Dei'ah veDibur - Information & Insight

A Window into the Chareidi World

25 Iyar 5760 - May 31, 2000 | Mordecai Plaut, director Published Weekly








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Opinion & Comment
Lebanon Collapses and the Window of Opportunity Closes

Once again it became clear last week as the Israel Defense Forces (IDF) and the South Lebanon Army (SLA) ran for their lives that Israel is not able to "take its lot into its own hands," as the Zionists always proudly proclaimed they would. Though Prime Minister Ehud Barak huffed that everything that happened was "foreseen" it was clear that they had not planned to pull troops out of Lebanon on five minutes' notice, leaving personal effects and equipment behind for the Lebanese guerrillas.

Most evident was the incredible detachment of Ehud Barak who cannot see anything but his own plans. Though Barak has declared all along that the IDF would leave Lebanon a year after his election, with or without an agreement, he was so convinced of his ability to reach an agreement with Syria that no serious preparations for leaving were made until that possibility became moot after the Clinton-Assad summit in Geneva in March.

No beginning was made in protection of the settlements along the new border, no plans and preparations were made for the thousands of soldiers of the SLA, no changes were made in the strategic thinking of the army to seriously confront the new situation. These were all steps that would have to be taken whether or not there was an agreement with Syria, and they could have been started in time enough to produce serious results before the rapid events of last week.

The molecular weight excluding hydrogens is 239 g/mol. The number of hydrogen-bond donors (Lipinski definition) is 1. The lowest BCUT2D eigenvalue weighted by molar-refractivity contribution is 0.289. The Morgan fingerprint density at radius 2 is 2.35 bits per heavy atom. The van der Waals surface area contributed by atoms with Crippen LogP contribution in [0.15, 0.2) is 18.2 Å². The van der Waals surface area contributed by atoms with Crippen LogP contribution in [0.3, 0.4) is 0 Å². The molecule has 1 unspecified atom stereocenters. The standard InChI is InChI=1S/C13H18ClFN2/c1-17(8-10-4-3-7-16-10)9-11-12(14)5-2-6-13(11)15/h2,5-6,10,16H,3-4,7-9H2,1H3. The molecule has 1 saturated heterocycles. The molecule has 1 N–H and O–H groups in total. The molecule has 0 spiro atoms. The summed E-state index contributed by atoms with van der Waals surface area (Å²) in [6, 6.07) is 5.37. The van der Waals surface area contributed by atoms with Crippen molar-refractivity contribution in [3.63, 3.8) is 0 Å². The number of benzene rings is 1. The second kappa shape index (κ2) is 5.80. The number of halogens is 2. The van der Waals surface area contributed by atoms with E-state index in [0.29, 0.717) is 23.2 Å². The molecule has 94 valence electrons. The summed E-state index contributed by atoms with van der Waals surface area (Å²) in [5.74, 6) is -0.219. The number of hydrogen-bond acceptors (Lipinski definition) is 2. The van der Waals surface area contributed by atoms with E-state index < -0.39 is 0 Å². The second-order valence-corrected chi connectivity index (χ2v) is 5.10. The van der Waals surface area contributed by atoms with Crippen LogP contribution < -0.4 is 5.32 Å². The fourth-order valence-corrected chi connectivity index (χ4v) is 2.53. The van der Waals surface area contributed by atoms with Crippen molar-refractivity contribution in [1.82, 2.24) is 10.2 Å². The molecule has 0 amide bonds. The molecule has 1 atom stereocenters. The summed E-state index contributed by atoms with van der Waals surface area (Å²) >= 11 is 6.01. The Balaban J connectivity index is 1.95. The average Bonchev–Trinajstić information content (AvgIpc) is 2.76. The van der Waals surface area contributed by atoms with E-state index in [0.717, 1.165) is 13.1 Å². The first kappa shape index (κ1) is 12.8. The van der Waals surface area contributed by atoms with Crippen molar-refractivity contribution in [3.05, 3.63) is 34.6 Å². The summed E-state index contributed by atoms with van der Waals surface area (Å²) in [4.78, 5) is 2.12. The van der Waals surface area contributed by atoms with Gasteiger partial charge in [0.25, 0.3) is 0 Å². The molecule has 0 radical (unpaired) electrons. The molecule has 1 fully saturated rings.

Just as Barak made his plans for a Syrian settlement without really taking Syria into account, the IDF made its plans for withdrawing from south Lebanon without seriously thinking how the Lebanese and the Hizbullah fighters would behave, and how the SLA troops would react. They thought only of their abilities to withstand military attacks, but never considered that the guerrilla fighters would mingle with returning villagers and enter the area without brandishing their weapons.

Perhaps it was easier for a Labor government to withdraw from Lebanon because the Likud originally established the zone, but it is clear that there is no turning back the clock and the future of Israel's northern border is clouded with uncertainty. It is unlikely to stay quiet for long and, despite Israel's tough talk about responding in force from behind the international border, it is far from believable that they will be able to do so. A few months from now, when the situation is no longer fresh and Israel's position behind the northern border is perceived as its natural place, it will no longer be so easy for it to attack across the border without a serious provocation.

Of more concern is the effect that the Hizbullah victory will have on our other neighbors. Can any of them now afford to settle for less than the guerrillas won? Can Arafat compromise for peace if Arab fighters in Lebanon have achieved complete victory? Can Syria, a proud, sovereign state, accept anything less than its ragged Hizbullah proxies in Lebanon did? It looks very much like the "window of opportunity" that Barak spoke of when he was elected has closed.

Our main task now is to countdown to Shavuos, and to remember that Hashem figures all the details and moves things as He wills. It is a humbling thought that it would be nice to see among our leaders.

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